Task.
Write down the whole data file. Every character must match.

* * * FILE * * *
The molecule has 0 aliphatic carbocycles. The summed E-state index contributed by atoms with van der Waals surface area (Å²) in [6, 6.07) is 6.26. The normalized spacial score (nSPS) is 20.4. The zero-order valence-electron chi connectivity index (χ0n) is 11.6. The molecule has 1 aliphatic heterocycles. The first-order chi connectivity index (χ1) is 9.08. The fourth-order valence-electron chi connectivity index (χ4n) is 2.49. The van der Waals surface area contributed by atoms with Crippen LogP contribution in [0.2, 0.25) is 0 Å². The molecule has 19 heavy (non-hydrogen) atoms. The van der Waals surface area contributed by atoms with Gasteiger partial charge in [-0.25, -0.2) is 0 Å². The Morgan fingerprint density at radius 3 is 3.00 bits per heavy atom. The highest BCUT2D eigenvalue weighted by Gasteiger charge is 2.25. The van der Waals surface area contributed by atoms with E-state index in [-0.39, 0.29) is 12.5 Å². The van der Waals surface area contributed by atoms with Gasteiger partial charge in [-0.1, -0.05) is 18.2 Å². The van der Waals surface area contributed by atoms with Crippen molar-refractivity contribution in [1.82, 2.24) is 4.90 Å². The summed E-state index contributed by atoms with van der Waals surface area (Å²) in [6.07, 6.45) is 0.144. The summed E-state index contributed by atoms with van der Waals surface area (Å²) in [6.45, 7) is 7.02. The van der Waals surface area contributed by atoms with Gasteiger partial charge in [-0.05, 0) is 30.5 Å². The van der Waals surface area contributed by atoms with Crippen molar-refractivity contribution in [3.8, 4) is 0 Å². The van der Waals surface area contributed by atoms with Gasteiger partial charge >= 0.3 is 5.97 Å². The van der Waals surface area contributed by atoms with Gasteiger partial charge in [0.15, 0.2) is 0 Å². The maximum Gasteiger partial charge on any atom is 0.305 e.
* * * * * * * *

The molecule has 0 aliphatic carbocycles. The summed E-state index contributed by atoms with van der Waals surface area (Å²) in [6, 6.07) is 6.26. The normalized spacial score (nSPS) is 20.4. The zero-order valence-electron chi connectivity index (χ0n) is 11.6. The molecule has 1 aliphatic heterocycles. The first-order chi connectivity index (χ1) is 9.08. The fourth-order valence-electron chi connectivity index (χ4n) is 2.49. The van der Waals surface area contributed by atoms with Crippen LogP contribution in [0.2, 0.25) is 0 Å². The molecule has 19 heavy (non-hydrogen) atoms. The van der Waals surface area contributed by atoms with Gasteiger partial charge in [-0.25, -0.2) is 0 Å². The Morgan fingerprint density at radius 3 is 3.00 bits per heavy atom. The highest BCUT2D eigenvalue weighted by Gasteiger charge is 2.25. The van der Waals surface area contributed by atoms with E-state index in [-0.39, 0.29) is 12.5 Å². The van der Waals surface area contributed by atoms with Gasteiger partial charge in [-0.1, -0.05) is 18.2 Å². The van der Waals surface area contributed by atoms with Crippen molar-refractivity contribution in [1.82, 2.24) is 4.90 Å². The summed E-state index contributed by atoms with van der Waals surface area (Å²) in [6.07, 6.45) is 0.144. The summed E-state index contributed by atoms with van der Waals surface area (Å²) in [6.45, 7) is 7.02. The van der Waals surface area contributed by atoms with Gasteiger partial charge in [-0.05, 0) is 30.5 Å². The van der Waals surface area contributed by atoms with Crippen molar-refractivity contribution in [3.8, 4) is 0 Å². The van der Waals surface area contributed by atoms with Gasteiger partial charge >= 0.3 is 5.97 Å². The van der Waals surface area contributed by atoms with Gasteiger partial charge in [0.15, 0.2) is 0 Å². The maximum Gasteiger partial charge on any atom is 0.305 e.